Still Cutting the Mustard

North America’s only stone-ground mustard mill uses its original grindstones to produce a gold-medal-winning condiment.

| July/August 2019

Gazette-mustard
Photo by Getty Images/FotografiaBasica

The year was 1903, and 23-year-old J. Wesley Raye, or J.W. Raye for short, had recently returned from the Spanish-American War to the small town of Eastport, Maine. The thriving town of 5,000 people was bustling, with 27 working sardine factories and one mustard mill. Convenient and portable, canned sardines made a popular lunchbox treat, especially when packed in piquant mustard sauce.

Seeing a business opportunity, Raye imported two massive 2,000- to 3,000-pound quartz grindstones from France, built a small mill near Eastport’s railroad line, and started supplying mustard to the sardine factories dotting the coast of Maine. In the early years, townspeople brought their own containers to the mill and purchased mustard directly from the vats. In the 1920s, an electric motor was added to help grind the massive original grindstones, and by the 1960s, jars of Raye’s bright-yellow mustard were stocked on local grocery store shelves, alongside national brands.

Gazette-Libraryof-Congress
Photo by Library of Congress/Lewis Wickes Hines



In the century following the mill’s inception, the rail line left town, Eastport’s population shrank to about 1,200, and its sardine factories closed one by one, the last shuttering its doors in 1983. But Raye’s Mustard Mill remained, and now stands alone as the last stone-ground mustard mill on the continent.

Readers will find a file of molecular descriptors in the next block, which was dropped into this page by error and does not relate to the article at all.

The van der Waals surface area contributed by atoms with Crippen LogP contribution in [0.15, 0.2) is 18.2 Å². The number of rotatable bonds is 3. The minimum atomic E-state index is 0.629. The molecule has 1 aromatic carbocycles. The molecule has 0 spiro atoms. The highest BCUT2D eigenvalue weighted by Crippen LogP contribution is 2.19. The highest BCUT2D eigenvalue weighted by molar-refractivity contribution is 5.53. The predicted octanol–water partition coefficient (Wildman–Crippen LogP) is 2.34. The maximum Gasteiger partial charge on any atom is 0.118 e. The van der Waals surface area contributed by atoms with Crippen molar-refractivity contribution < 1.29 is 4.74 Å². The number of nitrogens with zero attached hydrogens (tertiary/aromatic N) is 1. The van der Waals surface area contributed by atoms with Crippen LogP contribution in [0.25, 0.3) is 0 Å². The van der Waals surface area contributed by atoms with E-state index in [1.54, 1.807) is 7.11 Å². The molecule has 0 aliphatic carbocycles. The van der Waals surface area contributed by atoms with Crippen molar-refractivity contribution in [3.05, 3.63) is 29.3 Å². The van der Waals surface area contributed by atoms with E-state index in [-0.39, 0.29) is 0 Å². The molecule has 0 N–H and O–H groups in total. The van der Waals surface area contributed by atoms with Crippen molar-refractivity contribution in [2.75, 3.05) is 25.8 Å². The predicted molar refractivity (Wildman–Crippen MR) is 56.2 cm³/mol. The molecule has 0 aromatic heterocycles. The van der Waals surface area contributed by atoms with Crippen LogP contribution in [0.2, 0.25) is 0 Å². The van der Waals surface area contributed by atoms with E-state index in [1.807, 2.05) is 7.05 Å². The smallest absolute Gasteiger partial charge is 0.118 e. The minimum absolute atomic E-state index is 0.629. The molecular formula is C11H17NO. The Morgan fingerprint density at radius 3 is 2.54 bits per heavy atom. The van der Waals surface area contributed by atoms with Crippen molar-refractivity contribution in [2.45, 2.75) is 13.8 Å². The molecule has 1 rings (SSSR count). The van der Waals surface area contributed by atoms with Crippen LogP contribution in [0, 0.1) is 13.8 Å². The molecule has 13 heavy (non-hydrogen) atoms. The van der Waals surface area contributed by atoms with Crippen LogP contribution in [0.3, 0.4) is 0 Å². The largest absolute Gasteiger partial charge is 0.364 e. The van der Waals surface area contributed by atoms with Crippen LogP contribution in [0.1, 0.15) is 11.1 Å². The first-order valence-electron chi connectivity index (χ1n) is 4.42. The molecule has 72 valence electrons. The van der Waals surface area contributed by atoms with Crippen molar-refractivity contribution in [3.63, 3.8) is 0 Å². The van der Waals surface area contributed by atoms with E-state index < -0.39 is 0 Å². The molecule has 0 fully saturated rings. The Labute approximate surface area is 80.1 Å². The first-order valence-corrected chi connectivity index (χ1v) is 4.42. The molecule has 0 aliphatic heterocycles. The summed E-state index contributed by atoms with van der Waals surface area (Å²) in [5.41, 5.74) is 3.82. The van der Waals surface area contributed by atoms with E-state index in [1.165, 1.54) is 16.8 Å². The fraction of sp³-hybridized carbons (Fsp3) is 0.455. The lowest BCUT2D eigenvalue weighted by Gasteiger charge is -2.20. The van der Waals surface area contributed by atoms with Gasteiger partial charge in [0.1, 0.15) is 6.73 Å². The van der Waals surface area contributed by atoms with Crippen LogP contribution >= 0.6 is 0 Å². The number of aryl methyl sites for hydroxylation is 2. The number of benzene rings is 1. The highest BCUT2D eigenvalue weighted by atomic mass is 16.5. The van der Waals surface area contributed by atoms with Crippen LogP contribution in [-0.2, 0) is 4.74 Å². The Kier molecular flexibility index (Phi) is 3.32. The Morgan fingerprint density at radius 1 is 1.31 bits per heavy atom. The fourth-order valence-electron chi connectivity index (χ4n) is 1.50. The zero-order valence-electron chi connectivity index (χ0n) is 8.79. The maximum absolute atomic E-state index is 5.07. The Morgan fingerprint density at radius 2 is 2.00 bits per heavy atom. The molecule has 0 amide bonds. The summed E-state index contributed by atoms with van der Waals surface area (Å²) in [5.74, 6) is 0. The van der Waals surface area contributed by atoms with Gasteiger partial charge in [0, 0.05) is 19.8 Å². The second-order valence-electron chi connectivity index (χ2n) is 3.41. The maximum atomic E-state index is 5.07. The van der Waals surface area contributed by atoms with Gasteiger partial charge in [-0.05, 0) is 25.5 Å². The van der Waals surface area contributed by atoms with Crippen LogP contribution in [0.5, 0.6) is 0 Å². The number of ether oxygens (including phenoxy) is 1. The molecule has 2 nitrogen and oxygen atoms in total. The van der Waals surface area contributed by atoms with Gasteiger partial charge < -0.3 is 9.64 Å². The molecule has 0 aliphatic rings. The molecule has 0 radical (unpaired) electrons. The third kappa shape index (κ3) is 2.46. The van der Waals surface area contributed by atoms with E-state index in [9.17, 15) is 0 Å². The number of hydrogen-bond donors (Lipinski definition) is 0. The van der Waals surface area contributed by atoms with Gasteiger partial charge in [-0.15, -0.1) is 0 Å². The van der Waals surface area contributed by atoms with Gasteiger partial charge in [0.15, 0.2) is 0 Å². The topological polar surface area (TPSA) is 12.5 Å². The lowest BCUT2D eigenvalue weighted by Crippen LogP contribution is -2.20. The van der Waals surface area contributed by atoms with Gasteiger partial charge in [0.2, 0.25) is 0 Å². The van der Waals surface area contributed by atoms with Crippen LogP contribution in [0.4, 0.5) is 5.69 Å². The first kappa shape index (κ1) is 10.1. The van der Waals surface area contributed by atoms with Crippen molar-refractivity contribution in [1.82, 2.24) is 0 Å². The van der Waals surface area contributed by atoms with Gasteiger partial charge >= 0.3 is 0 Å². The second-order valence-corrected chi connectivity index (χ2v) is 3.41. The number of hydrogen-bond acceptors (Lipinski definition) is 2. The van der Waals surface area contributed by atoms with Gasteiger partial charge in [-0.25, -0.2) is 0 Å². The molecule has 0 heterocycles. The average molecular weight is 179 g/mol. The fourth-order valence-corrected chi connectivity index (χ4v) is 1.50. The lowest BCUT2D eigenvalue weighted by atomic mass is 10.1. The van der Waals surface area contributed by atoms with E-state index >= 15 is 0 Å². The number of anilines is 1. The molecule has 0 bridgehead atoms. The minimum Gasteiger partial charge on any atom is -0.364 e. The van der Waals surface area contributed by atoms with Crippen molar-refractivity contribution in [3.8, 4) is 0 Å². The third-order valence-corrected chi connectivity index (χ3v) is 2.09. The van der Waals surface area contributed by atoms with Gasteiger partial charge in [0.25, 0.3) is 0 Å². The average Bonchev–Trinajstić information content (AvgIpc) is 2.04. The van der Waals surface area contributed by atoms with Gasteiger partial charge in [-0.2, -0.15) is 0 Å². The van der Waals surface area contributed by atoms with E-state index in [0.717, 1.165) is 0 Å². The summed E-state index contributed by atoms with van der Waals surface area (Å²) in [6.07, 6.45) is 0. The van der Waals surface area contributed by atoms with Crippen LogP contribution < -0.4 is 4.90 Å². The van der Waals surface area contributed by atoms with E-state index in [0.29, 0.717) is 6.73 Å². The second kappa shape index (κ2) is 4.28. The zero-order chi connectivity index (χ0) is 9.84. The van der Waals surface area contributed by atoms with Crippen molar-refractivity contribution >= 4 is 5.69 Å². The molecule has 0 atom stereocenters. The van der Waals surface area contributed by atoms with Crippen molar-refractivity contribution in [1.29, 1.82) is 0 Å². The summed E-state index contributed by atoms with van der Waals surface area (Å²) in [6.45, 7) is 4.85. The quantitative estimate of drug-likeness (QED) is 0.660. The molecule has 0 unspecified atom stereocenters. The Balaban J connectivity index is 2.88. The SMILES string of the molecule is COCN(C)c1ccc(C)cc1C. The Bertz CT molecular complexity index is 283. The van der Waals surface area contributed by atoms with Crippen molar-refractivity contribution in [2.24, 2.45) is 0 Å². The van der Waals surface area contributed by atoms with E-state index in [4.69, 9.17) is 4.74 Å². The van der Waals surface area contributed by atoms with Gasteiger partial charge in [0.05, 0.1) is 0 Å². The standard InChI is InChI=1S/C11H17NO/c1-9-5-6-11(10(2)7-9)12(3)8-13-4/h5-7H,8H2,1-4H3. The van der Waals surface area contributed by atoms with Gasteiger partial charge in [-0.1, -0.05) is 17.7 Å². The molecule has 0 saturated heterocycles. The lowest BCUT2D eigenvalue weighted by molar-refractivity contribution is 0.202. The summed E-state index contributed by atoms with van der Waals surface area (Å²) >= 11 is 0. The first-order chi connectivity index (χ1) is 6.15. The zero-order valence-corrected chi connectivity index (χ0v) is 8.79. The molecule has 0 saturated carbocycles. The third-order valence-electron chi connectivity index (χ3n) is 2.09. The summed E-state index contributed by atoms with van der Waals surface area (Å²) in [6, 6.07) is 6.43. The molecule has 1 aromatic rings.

What hasn’t changed is the high quality of the product. Kevin and Karen Raye took over the business in 2005, and they use the same process and grindstones that J.W. Raye implemented all those years ago. “If J.W. came back today, he’d surely recognize the process,” says Kevin. The mustard is still made using a cold-grind technique that dates back to the Middle Ages; this ensures that the flavors remain and the natural taste isn’t cooked off. “We stubbornly cling to this traditional process,” say Kevin and Karen. “It’s why our mustard tastes so good.”






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